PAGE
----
Although FOH was initially recognized as a severe variant of juvenile onset bipolar disorder it became clear that individuals fitting this clinical description rarely experienced a meaningful clinical response to first-line treatments including atypical antipsychotics and mood stabilizers. Ketamine was selected as a tertiary treatment for these severely ill and refractory youths based on success in adults with refractory mood disorders [33] and because of its effectiveness in reducing fear sensitization and dose-dependent lowering of body temperature in preclinical studies [34,35]. Remarkably, almost all experience a robust and sustained clinical response to intranasal ketamine administered approximately every 3 days. Indeed, we recently reported in a detailed assessment of individuals receiving extended treatment with intranasal ketamine for FOH, that these individuals were currently taking an average of 3 psychotropic medications prior to ketamine [4]. Overall, 80% were taking one or more atypical antipsychotics, 60% mood stabilizers, 29% antidepressants and 17% anxiolytics. Despite these treatments, they were seen as severely ill (Clinical Global Impression = 5.7 ± 0.7), with 10 of 48 patients rated as “amongst the most severely ill” by at least one of the two raters, and 53% had one or more psychiatric hospitalization prior to initiation of ketamine. Following ketamine, 21% were rated as very much improved and 67% were rated as much improved, with no subsequent hospitalizations over a more than 2 year follow up period [4].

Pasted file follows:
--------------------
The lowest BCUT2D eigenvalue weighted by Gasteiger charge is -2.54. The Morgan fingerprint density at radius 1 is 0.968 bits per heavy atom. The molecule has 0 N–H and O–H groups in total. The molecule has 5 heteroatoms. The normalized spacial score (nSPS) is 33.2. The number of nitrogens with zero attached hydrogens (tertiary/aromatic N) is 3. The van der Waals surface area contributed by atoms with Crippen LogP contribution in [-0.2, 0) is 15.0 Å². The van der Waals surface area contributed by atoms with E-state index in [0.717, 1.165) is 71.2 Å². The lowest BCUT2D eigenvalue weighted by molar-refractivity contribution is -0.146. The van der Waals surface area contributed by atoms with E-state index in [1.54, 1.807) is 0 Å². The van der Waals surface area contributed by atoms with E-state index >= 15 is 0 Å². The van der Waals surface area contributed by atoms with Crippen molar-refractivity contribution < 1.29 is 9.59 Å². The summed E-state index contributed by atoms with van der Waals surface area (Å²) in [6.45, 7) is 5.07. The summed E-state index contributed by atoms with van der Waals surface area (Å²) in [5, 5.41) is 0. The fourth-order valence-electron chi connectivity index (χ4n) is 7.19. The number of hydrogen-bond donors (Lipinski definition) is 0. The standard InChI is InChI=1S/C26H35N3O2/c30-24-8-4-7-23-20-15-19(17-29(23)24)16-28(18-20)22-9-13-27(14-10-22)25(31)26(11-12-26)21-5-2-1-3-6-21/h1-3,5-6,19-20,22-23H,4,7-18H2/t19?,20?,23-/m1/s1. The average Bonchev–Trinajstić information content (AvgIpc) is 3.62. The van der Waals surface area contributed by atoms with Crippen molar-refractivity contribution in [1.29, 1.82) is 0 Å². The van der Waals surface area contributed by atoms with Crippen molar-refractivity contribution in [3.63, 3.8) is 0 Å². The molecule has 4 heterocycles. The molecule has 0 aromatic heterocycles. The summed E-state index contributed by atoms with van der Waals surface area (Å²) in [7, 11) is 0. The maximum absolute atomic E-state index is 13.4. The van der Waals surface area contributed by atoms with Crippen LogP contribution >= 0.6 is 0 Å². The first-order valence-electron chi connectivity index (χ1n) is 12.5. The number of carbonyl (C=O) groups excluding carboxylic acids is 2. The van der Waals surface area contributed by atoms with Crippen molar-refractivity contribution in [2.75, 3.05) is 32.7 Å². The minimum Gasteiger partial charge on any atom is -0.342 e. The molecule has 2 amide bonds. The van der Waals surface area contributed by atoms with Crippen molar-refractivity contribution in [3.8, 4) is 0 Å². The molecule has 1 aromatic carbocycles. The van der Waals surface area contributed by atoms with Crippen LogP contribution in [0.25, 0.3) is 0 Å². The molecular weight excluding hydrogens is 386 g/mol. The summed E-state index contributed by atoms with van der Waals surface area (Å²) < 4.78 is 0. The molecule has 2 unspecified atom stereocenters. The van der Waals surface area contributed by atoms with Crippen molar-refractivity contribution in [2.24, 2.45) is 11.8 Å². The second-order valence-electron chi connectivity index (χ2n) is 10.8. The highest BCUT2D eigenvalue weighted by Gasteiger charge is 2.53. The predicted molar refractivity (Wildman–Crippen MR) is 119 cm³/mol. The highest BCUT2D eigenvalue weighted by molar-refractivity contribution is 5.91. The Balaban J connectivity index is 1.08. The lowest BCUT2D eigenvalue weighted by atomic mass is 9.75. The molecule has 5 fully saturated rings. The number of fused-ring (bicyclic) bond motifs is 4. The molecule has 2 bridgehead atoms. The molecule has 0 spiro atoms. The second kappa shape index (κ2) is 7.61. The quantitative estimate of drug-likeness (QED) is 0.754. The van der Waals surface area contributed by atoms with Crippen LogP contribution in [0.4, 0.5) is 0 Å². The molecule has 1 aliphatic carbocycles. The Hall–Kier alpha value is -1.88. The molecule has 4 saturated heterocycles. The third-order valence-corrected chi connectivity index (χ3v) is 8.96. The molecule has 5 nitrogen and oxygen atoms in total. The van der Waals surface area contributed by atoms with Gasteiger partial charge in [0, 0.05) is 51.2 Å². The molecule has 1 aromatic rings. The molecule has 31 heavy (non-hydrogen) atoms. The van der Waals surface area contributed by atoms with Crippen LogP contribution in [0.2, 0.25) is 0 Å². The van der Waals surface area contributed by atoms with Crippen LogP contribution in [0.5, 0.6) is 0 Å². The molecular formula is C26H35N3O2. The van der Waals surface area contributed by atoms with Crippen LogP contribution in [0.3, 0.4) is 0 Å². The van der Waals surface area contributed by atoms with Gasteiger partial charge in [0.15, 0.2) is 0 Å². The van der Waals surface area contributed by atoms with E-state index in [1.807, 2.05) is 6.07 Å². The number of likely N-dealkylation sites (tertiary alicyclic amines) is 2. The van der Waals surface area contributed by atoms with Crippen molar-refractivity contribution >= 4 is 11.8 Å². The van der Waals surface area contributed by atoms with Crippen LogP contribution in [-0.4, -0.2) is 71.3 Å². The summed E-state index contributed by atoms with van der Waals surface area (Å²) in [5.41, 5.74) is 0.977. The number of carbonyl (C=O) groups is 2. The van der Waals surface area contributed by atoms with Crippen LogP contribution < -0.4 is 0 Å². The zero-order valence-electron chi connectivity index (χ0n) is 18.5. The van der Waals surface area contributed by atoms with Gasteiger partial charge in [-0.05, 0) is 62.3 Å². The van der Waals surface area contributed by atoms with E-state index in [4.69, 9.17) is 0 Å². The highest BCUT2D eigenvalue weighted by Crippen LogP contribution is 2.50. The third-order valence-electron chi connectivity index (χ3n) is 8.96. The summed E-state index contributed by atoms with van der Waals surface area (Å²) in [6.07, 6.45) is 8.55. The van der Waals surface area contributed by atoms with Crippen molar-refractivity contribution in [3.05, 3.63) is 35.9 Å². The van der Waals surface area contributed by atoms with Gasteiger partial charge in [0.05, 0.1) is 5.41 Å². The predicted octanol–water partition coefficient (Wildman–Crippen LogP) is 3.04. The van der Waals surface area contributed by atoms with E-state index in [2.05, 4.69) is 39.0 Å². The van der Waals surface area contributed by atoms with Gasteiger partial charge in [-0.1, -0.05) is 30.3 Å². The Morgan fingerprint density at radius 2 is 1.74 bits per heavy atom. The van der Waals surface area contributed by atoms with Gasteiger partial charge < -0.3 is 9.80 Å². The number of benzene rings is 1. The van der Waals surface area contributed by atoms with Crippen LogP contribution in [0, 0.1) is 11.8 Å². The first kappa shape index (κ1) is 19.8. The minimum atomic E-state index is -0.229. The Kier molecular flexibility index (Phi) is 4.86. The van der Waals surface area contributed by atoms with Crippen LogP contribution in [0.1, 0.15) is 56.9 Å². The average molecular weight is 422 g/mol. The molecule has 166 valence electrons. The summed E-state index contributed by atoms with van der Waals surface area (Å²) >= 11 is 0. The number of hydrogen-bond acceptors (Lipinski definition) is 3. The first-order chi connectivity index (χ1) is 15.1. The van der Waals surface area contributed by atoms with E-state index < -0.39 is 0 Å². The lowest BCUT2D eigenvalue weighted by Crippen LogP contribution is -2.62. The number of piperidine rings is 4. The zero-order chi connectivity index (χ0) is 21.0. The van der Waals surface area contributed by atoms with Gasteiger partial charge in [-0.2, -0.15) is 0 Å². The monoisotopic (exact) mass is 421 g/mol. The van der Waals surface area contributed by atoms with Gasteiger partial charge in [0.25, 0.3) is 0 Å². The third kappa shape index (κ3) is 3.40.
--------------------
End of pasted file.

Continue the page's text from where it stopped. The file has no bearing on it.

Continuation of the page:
To date we have restricted treatment with intranasal ketamine to youths with clear features of FOH and do not know how efficacious ketamine would be in refractory youths with bipolar disorder but without FOH. Overall, there is a pressing need for randomized, double-blind, placebo-controlled trials of ketamine in refractory PBD both with and without FOH.

It is important to note that the effects of ketamine were holistic and not limited to effects on mood. Indeed, an almost immediate effect of intranasal ketamine is to foster heat dissipation and patients often notice facial flushing, reddening and warming sensation in the pinna of the ears, and that the soles of their feet become quite warm during treatment. Effectively treated individuals typically lose much of their cold tolerance and the return of heat sensitivity and cold tolerance over the next few days heralds their need to receive another ketamine treatment in order to maintain benefits. Overall, pre-post differences in ratings were strongest for the factor that included the core FOH phenotypic features [4]. Hence, understanding the mechanism of action of ketamine may provide insight into the pathophysiology of FOH.

Direct Effects of Ketamine